Food From Fiction 5: Sirine’s Saffron Chicken

“The recipes…are little more than lists, no cooking instructions or temperatures, but scattered among the pages are brief reflections on the nature of animals, flowers, people, and God. Sirine browses through the book, lingering equally over the reflections and the lists of ingredients, which seem to have the rhythms and balance of poetry. There is one for a roast chicken that she decides she may try preparing for a daily special: chicken, saffron, garlic, lemons, oil, vinegar, rosemary.” – from Crescent by Diana Abu-Jaber (W.W. Norton & Company, 2003)

This is Marie, contributing a story about a roast chicken inspired by the book Crescent. I must confess, I actually ran across a description of the chicken before I’d read the book, but I had saffron and it sounded so good I had to give it a try. Then I checked out the book to see where the recipe came from, once we found it was good.

While the book is not something I’d normally read, being primarily a romance, it has some truly sensuous descriptions of food, food’s placement in a culture, and the labor and process of cooking that I found delightful. The main character, a cook named Sirine, says something I completely agree with here: “I think food should taste like where it came from. You know, so the best butter tastes a little like pastures and flowers, that sort of stuff. Things show their origins.”

Later in the story, she is given a Syrian cookbook for her birthday, and the descriptions of the food in it makes me wish the book weren’t fictional.

My grandmother, when asked for a recipe, was rather like the author of that book in that she would give it not as a standard list of 1/2 teaspoon of this and 2 cups of that baked at such a temperature for so long. She would write out a story, telling you how to make the food by giving the steps in the order they would be used, and if you wanted to get the ingredients out ahead of time you had to read the whole thing. So my stories here have a bit of that influence; I enjoy talking about the process as much as the recipe itself.

Now, of course, the quote above isn’t actually a recipe. after some searching around, I found one nearly like it, save for the garlic, at Saveur, and tried it to a fair degree of success.


1 tsp. saffron threads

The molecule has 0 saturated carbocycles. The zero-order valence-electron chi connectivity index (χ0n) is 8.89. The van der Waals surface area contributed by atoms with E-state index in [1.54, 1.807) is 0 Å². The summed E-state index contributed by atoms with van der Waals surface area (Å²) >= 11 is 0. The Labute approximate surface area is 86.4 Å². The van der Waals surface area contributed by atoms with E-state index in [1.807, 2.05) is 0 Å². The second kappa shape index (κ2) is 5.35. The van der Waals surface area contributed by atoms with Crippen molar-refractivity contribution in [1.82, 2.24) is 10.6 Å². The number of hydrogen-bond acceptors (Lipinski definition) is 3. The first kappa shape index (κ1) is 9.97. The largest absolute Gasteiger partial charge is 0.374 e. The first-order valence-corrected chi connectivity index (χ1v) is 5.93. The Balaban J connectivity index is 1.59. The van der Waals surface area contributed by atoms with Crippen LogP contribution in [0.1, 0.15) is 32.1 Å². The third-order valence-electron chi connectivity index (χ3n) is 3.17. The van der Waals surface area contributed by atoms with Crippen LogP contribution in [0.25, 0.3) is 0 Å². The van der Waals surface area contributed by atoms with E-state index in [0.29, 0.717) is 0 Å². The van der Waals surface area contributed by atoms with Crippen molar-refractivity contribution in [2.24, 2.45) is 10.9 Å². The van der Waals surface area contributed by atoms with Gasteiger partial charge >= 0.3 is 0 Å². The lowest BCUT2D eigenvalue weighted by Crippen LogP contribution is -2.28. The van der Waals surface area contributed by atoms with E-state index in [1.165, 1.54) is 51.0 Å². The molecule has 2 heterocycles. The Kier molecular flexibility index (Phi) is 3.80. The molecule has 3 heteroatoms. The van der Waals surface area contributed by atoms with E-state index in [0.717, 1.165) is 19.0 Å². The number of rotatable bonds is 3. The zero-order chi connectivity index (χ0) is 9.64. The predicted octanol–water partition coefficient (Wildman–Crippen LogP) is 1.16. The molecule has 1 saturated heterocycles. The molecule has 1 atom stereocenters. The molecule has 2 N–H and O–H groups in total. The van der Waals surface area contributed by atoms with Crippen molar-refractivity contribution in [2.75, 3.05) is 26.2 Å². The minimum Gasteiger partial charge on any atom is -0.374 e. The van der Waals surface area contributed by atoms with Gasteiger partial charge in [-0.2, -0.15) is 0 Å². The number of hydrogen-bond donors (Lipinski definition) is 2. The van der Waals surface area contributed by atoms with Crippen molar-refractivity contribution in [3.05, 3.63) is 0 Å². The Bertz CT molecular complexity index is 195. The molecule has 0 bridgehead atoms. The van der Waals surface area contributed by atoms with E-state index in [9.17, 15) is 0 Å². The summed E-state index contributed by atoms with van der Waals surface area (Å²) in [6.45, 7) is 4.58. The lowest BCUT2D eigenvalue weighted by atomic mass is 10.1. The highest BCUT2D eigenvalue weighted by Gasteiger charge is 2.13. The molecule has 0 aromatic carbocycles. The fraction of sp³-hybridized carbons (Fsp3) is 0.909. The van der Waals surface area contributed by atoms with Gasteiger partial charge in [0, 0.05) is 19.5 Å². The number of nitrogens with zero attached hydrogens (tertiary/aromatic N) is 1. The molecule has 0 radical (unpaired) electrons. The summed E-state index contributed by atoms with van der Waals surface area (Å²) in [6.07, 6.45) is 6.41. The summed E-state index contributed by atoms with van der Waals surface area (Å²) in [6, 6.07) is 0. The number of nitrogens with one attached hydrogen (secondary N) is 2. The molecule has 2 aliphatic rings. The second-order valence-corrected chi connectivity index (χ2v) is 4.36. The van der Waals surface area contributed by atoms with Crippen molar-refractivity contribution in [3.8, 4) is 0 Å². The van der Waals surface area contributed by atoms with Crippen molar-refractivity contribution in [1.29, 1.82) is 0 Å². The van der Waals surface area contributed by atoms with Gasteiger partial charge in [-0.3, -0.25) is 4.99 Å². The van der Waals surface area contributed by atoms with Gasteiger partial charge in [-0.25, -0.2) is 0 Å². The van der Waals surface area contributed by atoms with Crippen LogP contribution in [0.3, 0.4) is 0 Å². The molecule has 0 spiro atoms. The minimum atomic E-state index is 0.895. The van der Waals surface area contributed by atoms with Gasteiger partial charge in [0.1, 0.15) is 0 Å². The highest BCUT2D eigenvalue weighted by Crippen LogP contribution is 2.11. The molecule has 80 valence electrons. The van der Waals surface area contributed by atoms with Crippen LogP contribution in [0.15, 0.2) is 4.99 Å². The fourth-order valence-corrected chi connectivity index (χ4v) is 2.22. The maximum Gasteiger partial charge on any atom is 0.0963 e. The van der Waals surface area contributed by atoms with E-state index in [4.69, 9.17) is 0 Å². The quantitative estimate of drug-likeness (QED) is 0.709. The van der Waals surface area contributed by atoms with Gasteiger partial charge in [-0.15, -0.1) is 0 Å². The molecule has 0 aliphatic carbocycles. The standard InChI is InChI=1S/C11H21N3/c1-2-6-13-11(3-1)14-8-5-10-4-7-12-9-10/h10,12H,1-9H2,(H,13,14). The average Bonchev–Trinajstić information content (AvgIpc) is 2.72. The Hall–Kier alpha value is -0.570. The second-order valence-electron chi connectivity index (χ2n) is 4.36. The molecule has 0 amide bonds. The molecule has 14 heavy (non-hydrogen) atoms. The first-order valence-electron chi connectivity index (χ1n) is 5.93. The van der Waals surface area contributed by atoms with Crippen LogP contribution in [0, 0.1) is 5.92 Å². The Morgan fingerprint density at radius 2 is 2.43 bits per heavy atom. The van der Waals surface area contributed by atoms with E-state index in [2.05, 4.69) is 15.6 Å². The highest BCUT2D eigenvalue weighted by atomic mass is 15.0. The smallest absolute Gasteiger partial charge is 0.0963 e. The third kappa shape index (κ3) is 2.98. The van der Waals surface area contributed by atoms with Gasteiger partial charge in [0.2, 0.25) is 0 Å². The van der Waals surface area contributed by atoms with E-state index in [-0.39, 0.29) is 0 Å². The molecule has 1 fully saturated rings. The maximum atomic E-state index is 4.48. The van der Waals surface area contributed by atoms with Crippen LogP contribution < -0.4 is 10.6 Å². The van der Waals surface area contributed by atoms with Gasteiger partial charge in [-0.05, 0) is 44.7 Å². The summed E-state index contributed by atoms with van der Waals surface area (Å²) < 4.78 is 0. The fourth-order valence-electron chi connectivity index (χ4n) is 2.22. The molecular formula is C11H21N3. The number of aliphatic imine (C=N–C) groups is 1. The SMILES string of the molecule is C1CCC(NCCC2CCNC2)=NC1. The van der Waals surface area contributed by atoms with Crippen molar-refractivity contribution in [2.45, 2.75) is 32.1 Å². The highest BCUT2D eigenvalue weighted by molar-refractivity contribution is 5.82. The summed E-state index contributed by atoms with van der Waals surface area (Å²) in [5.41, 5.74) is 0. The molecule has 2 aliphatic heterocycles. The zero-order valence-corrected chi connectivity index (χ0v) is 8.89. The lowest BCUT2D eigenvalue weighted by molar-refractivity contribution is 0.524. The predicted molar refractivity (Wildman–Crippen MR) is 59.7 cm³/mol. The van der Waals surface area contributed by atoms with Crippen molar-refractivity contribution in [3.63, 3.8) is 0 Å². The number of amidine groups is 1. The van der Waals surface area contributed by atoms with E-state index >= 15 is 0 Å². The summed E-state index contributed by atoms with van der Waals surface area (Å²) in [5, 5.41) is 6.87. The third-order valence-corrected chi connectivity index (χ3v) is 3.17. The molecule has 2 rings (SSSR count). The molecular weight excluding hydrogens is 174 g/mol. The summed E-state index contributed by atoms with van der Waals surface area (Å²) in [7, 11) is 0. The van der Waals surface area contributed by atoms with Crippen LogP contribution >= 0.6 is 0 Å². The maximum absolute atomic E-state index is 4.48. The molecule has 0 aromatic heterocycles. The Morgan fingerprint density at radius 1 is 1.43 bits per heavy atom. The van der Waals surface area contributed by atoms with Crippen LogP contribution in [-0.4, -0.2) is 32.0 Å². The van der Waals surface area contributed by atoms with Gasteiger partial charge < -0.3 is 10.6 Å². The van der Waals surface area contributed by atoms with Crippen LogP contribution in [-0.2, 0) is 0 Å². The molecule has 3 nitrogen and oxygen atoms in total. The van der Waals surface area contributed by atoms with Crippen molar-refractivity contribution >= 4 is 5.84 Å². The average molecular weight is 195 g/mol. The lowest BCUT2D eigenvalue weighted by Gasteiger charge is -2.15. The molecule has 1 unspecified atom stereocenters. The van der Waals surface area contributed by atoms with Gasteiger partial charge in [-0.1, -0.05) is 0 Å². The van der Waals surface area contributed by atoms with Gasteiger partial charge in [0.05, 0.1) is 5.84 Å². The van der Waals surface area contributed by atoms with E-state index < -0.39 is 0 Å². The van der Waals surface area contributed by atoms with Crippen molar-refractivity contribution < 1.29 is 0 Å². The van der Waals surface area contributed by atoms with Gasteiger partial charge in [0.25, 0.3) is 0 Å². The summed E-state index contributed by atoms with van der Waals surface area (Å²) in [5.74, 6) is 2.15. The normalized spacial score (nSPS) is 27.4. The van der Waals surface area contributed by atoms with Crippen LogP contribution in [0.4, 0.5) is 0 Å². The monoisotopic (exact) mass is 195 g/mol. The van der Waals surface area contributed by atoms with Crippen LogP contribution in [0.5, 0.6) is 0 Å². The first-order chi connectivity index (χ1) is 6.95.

2 tsp. kosher salt
1⁄4 tsp. whole black peppercorns
1 (3 1⁄2-4-lb.) chicken
6 sprigs rosemary
1 lemon, thinly sliced
Butcher’s string, for tying

Heat oven to 400°. Heat an 8″ skillet over medium. Cook saffron until lightly toasted and fragrant, 1–2 minutes; let cool and transfer to a mortar and pestle. Add salt and peppercorns; grind into a coarse powder. Slide fingers under the skin of chicken breast to create a pocket. Rub spices over and under the skin, and inside the cavity. Place rosemary and lemon slices under the skin and inside the cavity. Tie legs together using butcher’s string and tuck wings under back; roast until browned and an instant-read thermometer inserted into thickest part of thigh reads 165°, about 1 hour. Let rest 10 minutes before carving.

I followed the recipe above pretty closely. One note of caution – the saffron actually turned red, though it looks black in the photo; make sure you keep a very light hand when toasting it to make sure it doesn’t burn. A couple of strands that stayed in the pan after I tipped out the rest did go black in the time between taking the photo and going back to get them, so they need close attention!

I crushed the toasted saffron, blended it with the rosemary, salt, and pepper, coated the meat inside the skin with the herb mixture, then slid the thinnest of my lemon slices under the skin on top of that. The remaining herbs and lemon slices were tossed inside the cavity. I was a bit concerned that the lemon oil would be too strong a flavor and drown everything out, but it really worked well! The chicken turned out juicy and flavorful, and the small amount left over was great cold the next day.

Do you enjoy classic adventure TV? I’m reliving some great shows from my own childhood with my four year-old son. Come join the fun at Fire-Breathing Dimetrodon Time!

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